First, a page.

Therefore, the majority first considered whether Ocwen’s conduct violated § 1681b (f) (1). Ocwen argued that § 1681b (a) (3) (A) provided him with a qualifying goal because he used borrowers’ credit reports to assess them for loss mitigation options. Identifier. at 675. The borrowers argued that because they left and “returned” their homes prior to Ocwen’s credit inquiries, and because they never expressed any interest in avoiding foreclosure, Ocwen no had no goal allowed. Identifier. at 675-76. In rejecting these arguments, the majority observed that nothing in § 1681b (a) (3) (A) required a consumer to affirmatively request an alternative to foreclosure before a repairer could examine the consumer’s account to determine his eligibility. Further, the US Bankruptcy Code discharge injunction specifically excludes from its scope “the efforts of a secured creditor to seek” periodic payments associated with valid security rather than seeking relief in rem. to enforce the privilege ”. ” Identifier. at 675 (citing 11 USC § 524 (j) (3)). Likewise, it was irrelevant that the borrowers had vacated their homes prior to the relevant credit inquiries, as Ocwen “might reasonably have thought that even a debtor who had vacated their home might be interested in returning if Ocwen made a move. attractive offer. Identifier. at 676. The majority therefore concluded that Ocwen had formulated a qualifying goal for accessing borrowers’ consumption reports under § 1681b (a) (3) (A). In saying, however, the majority sought to modify this decision somewhat when they felt that “[w]Imagine that if a consumer clearly informs the servicer or lender that they have no interest in avoiding foreclosure, then the servicer or lender might not have an authorized goal to continue examining the credit of the customer. consumer. ” Identifier. Then, in a single paragraph, the majority noted its “agreement with the district court that Ocwen did not willfully violate the FCRA.” Identifier. to 676.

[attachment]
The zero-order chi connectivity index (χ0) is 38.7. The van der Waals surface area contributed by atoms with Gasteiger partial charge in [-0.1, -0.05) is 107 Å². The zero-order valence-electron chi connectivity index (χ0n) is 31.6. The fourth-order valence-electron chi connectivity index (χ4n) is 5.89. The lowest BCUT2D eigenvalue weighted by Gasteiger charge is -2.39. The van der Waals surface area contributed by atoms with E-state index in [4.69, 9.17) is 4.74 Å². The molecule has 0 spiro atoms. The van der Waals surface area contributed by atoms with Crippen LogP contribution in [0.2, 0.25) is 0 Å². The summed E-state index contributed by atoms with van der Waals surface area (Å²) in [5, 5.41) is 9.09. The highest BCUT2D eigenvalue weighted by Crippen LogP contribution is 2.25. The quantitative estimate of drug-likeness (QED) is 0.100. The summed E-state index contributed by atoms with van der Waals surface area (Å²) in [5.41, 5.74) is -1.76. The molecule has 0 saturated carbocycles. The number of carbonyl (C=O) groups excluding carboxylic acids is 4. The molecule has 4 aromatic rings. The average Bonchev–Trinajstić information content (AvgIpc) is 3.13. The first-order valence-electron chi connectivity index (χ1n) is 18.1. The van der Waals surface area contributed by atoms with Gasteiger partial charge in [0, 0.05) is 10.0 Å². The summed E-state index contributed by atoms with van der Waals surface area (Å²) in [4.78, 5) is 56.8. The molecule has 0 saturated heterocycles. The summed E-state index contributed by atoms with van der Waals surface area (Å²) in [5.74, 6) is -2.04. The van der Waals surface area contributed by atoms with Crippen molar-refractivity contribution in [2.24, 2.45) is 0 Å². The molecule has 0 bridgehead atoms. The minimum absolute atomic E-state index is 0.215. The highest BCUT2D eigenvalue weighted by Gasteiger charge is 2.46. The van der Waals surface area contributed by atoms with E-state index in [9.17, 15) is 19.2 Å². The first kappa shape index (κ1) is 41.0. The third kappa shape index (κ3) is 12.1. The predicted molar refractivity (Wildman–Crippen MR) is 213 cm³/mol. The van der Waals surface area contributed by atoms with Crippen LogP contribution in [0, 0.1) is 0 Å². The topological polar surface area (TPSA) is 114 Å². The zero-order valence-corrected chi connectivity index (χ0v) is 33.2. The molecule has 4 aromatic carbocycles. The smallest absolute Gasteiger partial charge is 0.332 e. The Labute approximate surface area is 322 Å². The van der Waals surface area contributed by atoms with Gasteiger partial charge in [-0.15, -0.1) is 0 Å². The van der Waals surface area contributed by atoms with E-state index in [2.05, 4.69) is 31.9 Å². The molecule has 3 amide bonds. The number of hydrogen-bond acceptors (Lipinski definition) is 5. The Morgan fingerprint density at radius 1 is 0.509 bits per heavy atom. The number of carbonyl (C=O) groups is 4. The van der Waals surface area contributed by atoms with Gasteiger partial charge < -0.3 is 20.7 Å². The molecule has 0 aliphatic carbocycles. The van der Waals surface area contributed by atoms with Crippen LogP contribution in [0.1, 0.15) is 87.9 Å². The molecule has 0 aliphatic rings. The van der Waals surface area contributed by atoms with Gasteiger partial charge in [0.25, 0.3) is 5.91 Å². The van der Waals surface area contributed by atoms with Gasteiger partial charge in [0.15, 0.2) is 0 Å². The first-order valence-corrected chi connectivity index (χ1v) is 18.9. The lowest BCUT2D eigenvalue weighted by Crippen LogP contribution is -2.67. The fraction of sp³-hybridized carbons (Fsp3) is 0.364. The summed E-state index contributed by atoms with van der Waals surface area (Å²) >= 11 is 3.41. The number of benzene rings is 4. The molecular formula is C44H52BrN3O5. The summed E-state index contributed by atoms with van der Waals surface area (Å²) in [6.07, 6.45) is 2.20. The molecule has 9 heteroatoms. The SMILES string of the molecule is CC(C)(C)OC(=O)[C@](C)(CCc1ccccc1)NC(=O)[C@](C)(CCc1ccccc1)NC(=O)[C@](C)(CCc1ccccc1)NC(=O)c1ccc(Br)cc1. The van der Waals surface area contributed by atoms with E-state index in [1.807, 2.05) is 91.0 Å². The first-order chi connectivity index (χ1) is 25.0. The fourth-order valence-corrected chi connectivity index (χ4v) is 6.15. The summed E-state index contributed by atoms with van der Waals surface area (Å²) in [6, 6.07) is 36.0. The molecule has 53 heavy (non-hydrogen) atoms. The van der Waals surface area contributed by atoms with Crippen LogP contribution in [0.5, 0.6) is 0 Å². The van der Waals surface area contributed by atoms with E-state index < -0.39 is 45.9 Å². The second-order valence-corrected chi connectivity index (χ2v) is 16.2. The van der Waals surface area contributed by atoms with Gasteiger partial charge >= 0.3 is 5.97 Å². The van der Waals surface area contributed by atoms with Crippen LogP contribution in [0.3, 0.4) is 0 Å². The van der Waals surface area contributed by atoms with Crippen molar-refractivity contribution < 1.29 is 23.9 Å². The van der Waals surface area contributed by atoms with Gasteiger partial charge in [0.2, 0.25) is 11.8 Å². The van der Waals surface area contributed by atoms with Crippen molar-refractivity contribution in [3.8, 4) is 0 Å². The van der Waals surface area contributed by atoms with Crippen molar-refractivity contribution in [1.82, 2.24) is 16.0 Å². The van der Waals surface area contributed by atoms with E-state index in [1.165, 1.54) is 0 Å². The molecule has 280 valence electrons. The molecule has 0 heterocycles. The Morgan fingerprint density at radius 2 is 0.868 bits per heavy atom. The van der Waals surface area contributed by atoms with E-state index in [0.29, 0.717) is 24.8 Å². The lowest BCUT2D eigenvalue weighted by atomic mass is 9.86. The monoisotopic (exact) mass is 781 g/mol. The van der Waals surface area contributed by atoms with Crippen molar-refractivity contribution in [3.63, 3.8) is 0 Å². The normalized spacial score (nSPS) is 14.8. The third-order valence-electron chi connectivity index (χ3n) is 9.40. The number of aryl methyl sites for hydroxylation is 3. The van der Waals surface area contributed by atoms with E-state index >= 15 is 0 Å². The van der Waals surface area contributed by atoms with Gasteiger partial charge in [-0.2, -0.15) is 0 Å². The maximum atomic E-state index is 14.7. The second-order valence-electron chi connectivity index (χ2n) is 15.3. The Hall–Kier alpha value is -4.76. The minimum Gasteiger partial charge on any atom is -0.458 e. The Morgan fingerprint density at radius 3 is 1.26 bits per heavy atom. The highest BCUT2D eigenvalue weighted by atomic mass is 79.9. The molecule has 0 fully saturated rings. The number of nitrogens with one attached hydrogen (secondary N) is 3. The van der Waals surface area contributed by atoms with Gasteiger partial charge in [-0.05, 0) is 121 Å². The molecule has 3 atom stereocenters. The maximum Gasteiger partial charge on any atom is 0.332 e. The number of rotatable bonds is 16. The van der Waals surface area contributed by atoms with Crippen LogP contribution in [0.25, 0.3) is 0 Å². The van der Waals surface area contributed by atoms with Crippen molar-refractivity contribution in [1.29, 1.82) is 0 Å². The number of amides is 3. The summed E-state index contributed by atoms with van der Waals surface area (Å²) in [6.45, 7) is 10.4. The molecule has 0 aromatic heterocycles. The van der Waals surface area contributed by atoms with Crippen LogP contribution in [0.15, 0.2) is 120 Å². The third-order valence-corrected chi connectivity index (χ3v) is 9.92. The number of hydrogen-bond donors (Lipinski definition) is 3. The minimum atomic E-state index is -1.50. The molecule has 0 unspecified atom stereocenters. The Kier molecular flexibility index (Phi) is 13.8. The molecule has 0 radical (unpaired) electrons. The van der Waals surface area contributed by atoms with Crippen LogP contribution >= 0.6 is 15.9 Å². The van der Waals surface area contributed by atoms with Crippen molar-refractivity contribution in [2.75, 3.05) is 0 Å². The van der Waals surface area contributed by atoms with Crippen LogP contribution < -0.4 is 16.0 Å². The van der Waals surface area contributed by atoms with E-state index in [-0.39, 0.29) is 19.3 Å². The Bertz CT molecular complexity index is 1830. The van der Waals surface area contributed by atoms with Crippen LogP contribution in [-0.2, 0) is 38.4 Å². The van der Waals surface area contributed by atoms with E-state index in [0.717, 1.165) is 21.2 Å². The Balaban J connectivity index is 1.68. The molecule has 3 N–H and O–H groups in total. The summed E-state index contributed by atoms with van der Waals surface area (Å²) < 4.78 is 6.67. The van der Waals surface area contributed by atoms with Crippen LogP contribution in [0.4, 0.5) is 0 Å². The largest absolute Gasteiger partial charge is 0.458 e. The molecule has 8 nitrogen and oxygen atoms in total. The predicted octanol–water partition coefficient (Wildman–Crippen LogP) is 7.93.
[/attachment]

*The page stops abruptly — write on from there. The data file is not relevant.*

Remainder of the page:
Justice Bea concurred with the majority’s result and reasoning regarding their conclusion that Ocwen did not willfully violate the FCRA. Identifier. at 676 (Bea, J., concordant). However, Justice Bea reprimanded the majority for including “a discussion of two issues not essential to the determination of this case”. Identifier. First, Bea J. challenged the majority’s analysis of whether Ocwen’s conduct violated the FCRA, an analysis which he said was “irrelevant to the disposition of the case before us. “. Identifier. Second, he challenged the majority “imagine[ing] a hypothesis, which the plaintiffs have neither argued nor proven, which the majority declares may constitute a statutory violation of the FCRA. ” Identifier. at 677. Judge Bea’s concern about the inclusion by the majority of a hypothetical violation of the FCRA seems particularly valid in the Ninth Circuit, where “the dicta in the opinions of the panel may become the binding law of the circuit”. Identifier. to 679 (citing United States v. Johnson, 256 F.3d 895, 947 (9th Cir. 2001)).
Mortgage agents, at least in the Ninth Circuit, should be reassured by the Court’s finding that these agents retain an authorized purpose to access a borrower’s consumption report even after the borrower’s personal liability under of the mortgage has been discharged, as long as he intends to use the report to assess the borrower for loss mitigation options. However, mortgage agents must remain cautious about the limitations of this authorized purpose provided for by the Marine and should consider adopting a policy to limit or modify future credit requests for loss mitigation accounts when the borrower unequivocally advises the server agent that they are not interested in pursuing options to loss mitigation.